The internet emerged into public use in 1995 from the ARPANET, a US military project started in 1966 which became operational in 1971. The mid-1990s also saw the growth of ‚client/server‘ technology. The advent of the internet and client/server technology meant that CBT programs could now be brought back to a centralised location and distributed over a network, in the same way as CBT had been delivered via a mainframe some 30 years previously. Client/server technology made it possible to use more sophisticated software both on the server and the client machine – and this made communication between the two, via local and wide area networks (LANs and WANs), more efficient.
The internet’s rapid growth in popularity, allied to the advent of client/server technology, meant that CBT programmes could now be brought back to a centralised location and distributed over a network, in the same way as CBT had been delivered via a mainframe for some 20 years. Now, though – for the first time – eLearning could be delivered from one centralised location to any PC on a network anywhere in the world, using the internet or its derivative, the corporate intranet. Moreover, delivering learning in this way became relatively inexpensive. So, investing in a range of electronically-delivered learning modes and materials in this period helped organisations to do new things, to do more things than ever before and to do these things more efficiently and effectively.
So, learning materials could – once again – be put in one location, updated in one location and distributed from one location in the same way as had been done for CBT on a mainframe. This allowed the reintroduction of CMI, allowing tutors and administrators to monitor and manage the open learning process efficiently and cost-effectively. This gave rise to learning management systems (LMSs) (see below).
The authoring tools for PC-based CBT weren’t tied to large, mainframe systems. Although they didn’t have the CMI and other administration benefits contained in a tool such as Phoenix, they could exploit the PC’s GUI to develop colourful and interactive programs. These programs were more engaging and ‚exciting‘ than mainframe-delivered, green-screen CBT – especially to users whose visual tastes were being increasingly educated through computer games. Soon, CBT producers were using audio and, later, video, along with animations – and making ‚multimedia based‘ open learning.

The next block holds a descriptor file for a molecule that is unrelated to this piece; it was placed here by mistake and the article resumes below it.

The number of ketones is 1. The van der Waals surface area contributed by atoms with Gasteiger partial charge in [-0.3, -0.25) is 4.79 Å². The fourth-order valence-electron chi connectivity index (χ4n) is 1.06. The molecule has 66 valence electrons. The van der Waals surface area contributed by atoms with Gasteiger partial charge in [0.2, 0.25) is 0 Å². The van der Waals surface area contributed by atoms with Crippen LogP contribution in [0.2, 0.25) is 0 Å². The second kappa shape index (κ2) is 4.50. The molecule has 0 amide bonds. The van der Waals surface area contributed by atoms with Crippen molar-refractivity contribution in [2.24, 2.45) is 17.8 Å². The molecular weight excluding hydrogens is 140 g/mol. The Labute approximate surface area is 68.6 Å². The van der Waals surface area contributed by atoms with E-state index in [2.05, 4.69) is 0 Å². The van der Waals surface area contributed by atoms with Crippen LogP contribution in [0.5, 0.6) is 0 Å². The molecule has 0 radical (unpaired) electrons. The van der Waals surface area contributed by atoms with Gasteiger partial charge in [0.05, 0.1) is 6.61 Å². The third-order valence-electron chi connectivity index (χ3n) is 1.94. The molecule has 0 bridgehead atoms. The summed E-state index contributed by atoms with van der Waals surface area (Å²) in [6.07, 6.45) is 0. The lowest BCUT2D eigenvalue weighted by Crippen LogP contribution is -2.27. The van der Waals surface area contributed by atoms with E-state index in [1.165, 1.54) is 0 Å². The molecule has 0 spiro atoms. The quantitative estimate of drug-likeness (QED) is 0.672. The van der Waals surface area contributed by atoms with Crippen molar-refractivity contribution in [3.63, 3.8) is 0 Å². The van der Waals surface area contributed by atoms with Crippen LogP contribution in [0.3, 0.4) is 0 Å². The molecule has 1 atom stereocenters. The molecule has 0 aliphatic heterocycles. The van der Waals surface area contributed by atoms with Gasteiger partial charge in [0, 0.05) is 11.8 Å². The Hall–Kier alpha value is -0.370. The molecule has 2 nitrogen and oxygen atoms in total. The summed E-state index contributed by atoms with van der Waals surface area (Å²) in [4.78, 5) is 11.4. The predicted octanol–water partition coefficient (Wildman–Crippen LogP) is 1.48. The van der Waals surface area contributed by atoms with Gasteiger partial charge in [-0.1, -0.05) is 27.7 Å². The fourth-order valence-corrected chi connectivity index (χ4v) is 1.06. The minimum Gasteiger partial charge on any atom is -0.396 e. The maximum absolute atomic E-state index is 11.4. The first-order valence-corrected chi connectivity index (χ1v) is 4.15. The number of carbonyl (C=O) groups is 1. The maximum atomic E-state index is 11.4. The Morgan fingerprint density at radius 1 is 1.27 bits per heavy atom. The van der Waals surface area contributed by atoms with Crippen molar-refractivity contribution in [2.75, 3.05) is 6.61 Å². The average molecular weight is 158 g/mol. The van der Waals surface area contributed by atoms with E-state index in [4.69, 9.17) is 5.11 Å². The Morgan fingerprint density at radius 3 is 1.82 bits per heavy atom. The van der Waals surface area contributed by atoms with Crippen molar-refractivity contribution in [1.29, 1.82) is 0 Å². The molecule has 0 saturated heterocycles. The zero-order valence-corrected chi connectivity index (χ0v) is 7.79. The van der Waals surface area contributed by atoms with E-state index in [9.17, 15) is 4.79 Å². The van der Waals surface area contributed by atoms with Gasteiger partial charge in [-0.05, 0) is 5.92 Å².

Unfortunately, these were all stand-alone courses, so there was no way of finding out who was using the courses, how they were using them, how effective the training was and so on. Moreover, since much of this courseware was being produced on CD-ROMs (CDs), once a course needed updating, the whole course had to be revised, re-pressed and distributed – and all the old copies of the course destroyed, to ensure that only the current version of the course was being used.
Two main types of eLearning content producers emerged during the 1990s: those producing ‘generic’ eLearning and those producing ‘bespoke’ learning materials commissioned by clients. Producers – espousing a creative path – developed their eLearning materials using their preferred authoring tools, chosen from a growing range. These authoring tools had developed from the authoring systems developed in the early days of mainframe-delivered CBT.
Learning Management Systems
In the 1990s, the advent of the internet and client/server technology brought the systems side of the industry back to prominence – and gave rise to the learning management system (LMS) and its near-sibling, the learning content management system (LCMS).
LMSs have been around since the mid-1990s – about the time that the internet became available to the public. Before that, they were known as authoring systems and can trace their ancestry to the PLATO mainframe system, developed in the early 1960s at the University of Illinois. PLATO was developed to ‘use (mainframe) computers for teaching’ and this led to products such as the DOS-based authoring system TenCORE, as well as Macromedia’s Authorware, and even Lotus Notes.